This book discusses the international legal issues underlying Internet Governance and proposes an international solution to its problems. The book encompasses a wide spectrum of current debate surrounding the governance of the internet and focuses on the areas and issues which urgently require attention from the international community in order to sustain the proper functioning of the global network that forms the foundation of our information fuelled society. Among the topics discussed are international copyright protection, state responsibility for cyber-attacks (cyberterrorism), and international on-line privacy protection.
Taking a comparative approach by examining how different jurisdictions such as the United States, the European Union, China and Singapore have attempted various solutions to the problem of Internet Governance, the author offers a practical solution to the problem and is a proponent of International Internet Law. Kulesza suggests that just as in the case of International Environmental Law, an Internet Framework Convention could shape the starting point for international cooperation and lead to a clear, contractual division of state jurisdictional competences.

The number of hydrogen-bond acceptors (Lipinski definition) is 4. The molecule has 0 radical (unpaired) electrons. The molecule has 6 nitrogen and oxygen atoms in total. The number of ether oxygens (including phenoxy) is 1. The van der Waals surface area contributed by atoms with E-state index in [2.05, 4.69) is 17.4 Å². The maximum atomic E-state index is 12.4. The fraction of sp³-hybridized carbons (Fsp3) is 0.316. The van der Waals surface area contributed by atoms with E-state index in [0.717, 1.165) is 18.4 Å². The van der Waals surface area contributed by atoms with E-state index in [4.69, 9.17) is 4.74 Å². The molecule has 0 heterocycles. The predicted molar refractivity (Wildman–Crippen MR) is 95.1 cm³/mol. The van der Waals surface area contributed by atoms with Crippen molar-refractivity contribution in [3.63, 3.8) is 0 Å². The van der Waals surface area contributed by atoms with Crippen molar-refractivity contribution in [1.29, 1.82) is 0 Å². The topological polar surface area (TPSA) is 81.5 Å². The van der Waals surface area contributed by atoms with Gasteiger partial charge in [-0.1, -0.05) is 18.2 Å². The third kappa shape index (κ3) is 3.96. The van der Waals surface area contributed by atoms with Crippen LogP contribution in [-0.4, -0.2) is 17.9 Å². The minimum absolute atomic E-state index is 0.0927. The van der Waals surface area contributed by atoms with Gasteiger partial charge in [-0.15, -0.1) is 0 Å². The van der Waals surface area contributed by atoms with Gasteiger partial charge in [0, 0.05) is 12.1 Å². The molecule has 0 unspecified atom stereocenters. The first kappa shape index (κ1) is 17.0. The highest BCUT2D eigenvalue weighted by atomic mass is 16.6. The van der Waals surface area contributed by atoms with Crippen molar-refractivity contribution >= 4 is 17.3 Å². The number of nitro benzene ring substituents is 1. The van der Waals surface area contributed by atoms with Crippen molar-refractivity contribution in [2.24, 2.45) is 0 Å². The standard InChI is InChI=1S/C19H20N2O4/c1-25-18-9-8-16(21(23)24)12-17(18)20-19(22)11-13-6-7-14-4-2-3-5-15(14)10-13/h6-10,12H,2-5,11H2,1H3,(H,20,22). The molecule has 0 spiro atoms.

International Internet Law is of particular interest to legal scholars engaged with the current challenges in international law and international relations, as well as students of law, international relations and political science. The issues discussed in the book are also relevant to journalists and other media professionals, facing the challenges of analyzing current international developments in cyberspace.
Table of Contents
1. Limits of State Competence - Traditional Notion of Jurisdiction 2. International Internet Law - Scope and Sources 3. Examples of Current National Solutions - Summary of Differences 4. From Internet Governance to International Internet Law
Joanna Kulesza is an assistant professor of international public law at the Faculty of Law and Administration, University of Lodz, Poland. Her research interests include limits of state competence in cyberspace, international cooperation on Internet governance and the future of World Wide Web.
The book International Internet Law remains one of the very few monographs in English concerning Internet governance. But this is not the only reason it is worth reading... [An] advantage is that in her study Kulesza gives a fresh, comprehensive and up to date view on the issue concerned. She makes the reader more aware of what kinds of problems humanity is facing nowadays and how this might develop in the future.
- Michał Kruk for Intellectual Property and Competition Law, (2013) 44:385–388